By David Jacobs | The Center Square
Louisiana laws established in 2017 could be tweaked to help prevent law enforcement officers fired for misconduct from being hired at another agency, representatives of law enforcement and prosecutors said Tuesday.
“We’re leaving this up to the discretion of who’s making the hiring decisions,” Chief Deputy Attorney General Bill Stiles said during a legislative task force meeting reviewing law enforcement tactics and training.
Shannon Dirmann, counsel and legislative liaison with the Louisiana Sheriffs’ Association, said lawmakers have created a database for disciplinary actions, resignations and terminations. But the legislation doesn’t stop anyone from hiring officers who have had discipline issues.
“I think it needs more teeth,” she said.
Stiles suggested a third party could be responsible for reviewing the information and, if necessary, prevent some people from serving in law enforcement.
Rebekah Taylor with the Louisiana Commission on Law Enforcement said the law requires law enforcement agencies to report any change in employment status for any officer, which could include retirement, being fired, or resigning while under investigation. Agencies are required to check the database before hiring a new officer, but it is incumbent upon them to investigate further, she said.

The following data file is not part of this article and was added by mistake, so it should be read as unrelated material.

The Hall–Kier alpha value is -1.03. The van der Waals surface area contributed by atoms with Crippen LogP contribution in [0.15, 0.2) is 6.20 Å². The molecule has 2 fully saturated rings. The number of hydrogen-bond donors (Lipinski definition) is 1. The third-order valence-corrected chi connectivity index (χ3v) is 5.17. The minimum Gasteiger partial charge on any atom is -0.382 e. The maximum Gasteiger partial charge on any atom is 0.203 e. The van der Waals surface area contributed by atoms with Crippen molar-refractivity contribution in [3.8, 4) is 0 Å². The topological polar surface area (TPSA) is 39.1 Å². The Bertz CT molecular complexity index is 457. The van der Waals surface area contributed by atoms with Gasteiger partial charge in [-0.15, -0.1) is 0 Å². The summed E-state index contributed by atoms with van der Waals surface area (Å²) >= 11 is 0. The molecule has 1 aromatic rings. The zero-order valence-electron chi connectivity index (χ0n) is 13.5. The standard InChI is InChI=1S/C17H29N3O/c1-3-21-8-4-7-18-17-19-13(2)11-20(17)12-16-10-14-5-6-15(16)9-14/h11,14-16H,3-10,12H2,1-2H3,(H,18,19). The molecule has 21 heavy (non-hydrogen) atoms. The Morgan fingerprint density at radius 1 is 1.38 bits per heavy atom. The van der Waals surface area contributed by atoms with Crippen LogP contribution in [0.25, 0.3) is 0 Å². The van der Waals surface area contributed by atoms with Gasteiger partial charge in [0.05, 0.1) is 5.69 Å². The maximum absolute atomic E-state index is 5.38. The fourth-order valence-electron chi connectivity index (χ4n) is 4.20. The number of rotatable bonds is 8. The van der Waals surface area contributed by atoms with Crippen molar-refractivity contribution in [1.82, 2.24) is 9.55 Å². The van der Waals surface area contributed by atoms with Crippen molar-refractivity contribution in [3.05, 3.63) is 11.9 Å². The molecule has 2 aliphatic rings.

Taylor said the commission is required to revoke the certification of officers convicted of certain crimes. She said it revokes for cause about 25 certifications a year on average.
But Taylor added that anything less than a criminal conviction enumerated in statute doesn’t require revocation. Responding to an example Stiles raised, she said withholding evidence would not rise to that standard.
All 12 of the commission members are associated with law enforcement. Stiles suggested the board perhaps should include community representation.
Stiles asked Baton Rouge Chief of Police Murphy Paul if he would mind an outside commission reviewing his department’s hiring. Paul suggested he wouldn’t.
“If you are doing the right thing, who cares who’s watching?” Paul said.
Several speakers suggested current laws protecting the rights of law enforcement officers during a misconduct investigation, which have been amended several times over the years, make investigations more difficult. For example, it requires internal investigations to be completed within 60 days, which some law enforcement leaders said doesn’t provide as much time as they’d like to have. The standards don’t apply to criminal investigations.
A task force legislators created this year to study police training and tactics held two meetings Tuesday, hearing several hours of testimony between them. The enabling legislation initially described the killing of George Floyd by Minneapolis police and the treatment of Black men by law enforcement generally, though Republicans insisted that language be stripped out.
Alanah Odoms, executive director of the Louisiana chapter of the American Civil Liberties Union, said during debates about the 2017 criminal justice overhaul, advocates mostly avoided talking about race with the largely conservative legislature, thinking focusing on the $700 million annually the state spends on incarceration would be more productive. Odoms said she now believes that was a mistake.
She suggested frequent anti-racism training for law enforcement and lawmakers.
“It is not racist to bring up the word racism,” she said. “There are no race-neutral policies.”